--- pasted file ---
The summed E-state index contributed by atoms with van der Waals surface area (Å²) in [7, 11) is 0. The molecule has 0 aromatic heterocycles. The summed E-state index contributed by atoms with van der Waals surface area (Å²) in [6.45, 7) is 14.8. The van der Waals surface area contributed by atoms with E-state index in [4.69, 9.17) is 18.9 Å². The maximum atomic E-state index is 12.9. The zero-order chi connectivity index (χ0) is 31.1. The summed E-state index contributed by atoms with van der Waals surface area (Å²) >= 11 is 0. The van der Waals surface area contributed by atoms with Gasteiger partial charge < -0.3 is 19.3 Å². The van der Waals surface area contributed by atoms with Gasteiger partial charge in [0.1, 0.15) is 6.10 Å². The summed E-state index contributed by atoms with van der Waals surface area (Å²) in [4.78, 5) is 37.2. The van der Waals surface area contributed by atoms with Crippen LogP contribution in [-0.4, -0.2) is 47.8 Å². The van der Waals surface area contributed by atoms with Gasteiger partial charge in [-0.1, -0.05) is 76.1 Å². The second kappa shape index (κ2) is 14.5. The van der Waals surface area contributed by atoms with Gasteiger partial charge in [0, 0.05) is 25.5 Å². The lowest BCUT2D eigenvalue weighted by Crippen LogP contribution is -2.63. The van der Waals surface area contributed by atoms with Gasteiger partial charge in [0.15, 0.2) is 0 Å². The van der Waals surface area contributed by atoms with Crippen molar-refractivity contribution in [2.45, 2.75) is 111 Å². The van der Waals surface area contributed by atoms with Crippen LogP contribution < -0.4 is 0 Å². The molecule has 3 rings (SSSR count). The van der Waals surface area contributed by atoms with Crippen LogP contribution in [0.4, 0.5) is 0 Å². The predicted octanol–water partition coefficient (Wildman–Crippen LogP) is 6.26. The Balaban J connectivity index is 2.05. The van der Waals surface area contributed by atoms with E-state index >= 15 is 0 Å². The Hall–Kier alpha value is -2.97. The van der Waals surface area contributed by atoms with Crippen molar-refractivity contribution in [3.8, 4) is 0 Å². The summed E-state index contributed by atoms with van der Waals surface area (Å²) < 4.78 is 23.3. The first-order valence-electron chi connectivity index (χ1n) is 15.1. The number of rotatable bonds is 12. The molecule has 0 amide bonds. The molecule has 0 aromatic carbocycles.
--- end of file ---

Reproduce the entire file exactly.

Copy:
The summed E-state index contributed by atoms with van der Waals surface area (Å²) in [7, 11) is 0. The molecule has 0 aromatic heterocycles. The summed E-state index contributed by atoms with van der Waals surface area (Å²) in [6.45, 7) is 14.8. The van der Waals surface area contributed by atoms with E-state index in [4.69, 9.17) is 18.9 Å². The maximum atomic E-state index is 12.9. The zero-order chi connectivity index (χ0) is 31.1. The summed E-state index contributed by atoms with van der Waals surface area (Å²) >= 11 is 0. The van der Waals surface area contributed by atoms with Gasteiger partial charge < -0.3 is 19.3 Å². The van der Waals surface area contributed by atoms with Gasteiger partial charge in [0.1, 0.15) is 6.10 Å². The summed E-state index contributed by atoms with van der Waals surface area (Å²) in [4.78, 5) is 37.2. The van der Waals surface area contributed by atoms with Crippen LogP contribution in [-0.4, -0.2) is 47.8 Å². The van der Waals surface area contributed by atoms with Gasteiger partial charge in [-0.1, -0.05) is 76.1 Å². The second kappa shape index (κ2) is 14.5. The van der Waals surface area contributed by atoms with Gasteiger partial charge in [0, 0.05) is 25.5 Å². The lowest BCUT2D eigenvalue weighted by Crippen LogP contribution is -2.63. The van der Waals surface area contributed by atoms with Gasteiger partial charge in [0.15, 0.2) is 0 Å². The van der Waals surface area contributed by atoms with Crippen molar-refractivity contribution in [2.45, 2.75) is 111 Å². The van der Waals surface area contributed by atoms with Crippen LogP contribution < -0.4 is 0 Å². The molecule has 3 rings (SSSR count). The van der Waals surface area contributed by atoms with Crippen LogP contribution in [0.4, 0.5) is 0 Å². The predicted octanol–water partition coefficient (Wildman–Crippen LogP) is 6.26. The Balaban J connectivity index is 2.05. The van der Waals surface area contributed by atoms with E-state index >= 15 is 0 Å². The Hall–Kier alpha value is -2.97. The van der Waals surface area contributed by atoms with Crippen molar-refractivity contribution in [3.8, 4) is 0 Å². The summed E-state index contributed by atoms with van der Waals surface area (Å²) < 4.78 is 23.3. The first-order valence-electron chi connectivity index (χ1n) is 15.1. The number of rotatable bonds is 12. The molecule has 0 amide bonds. The molecule has 0 aromatic carbocycles.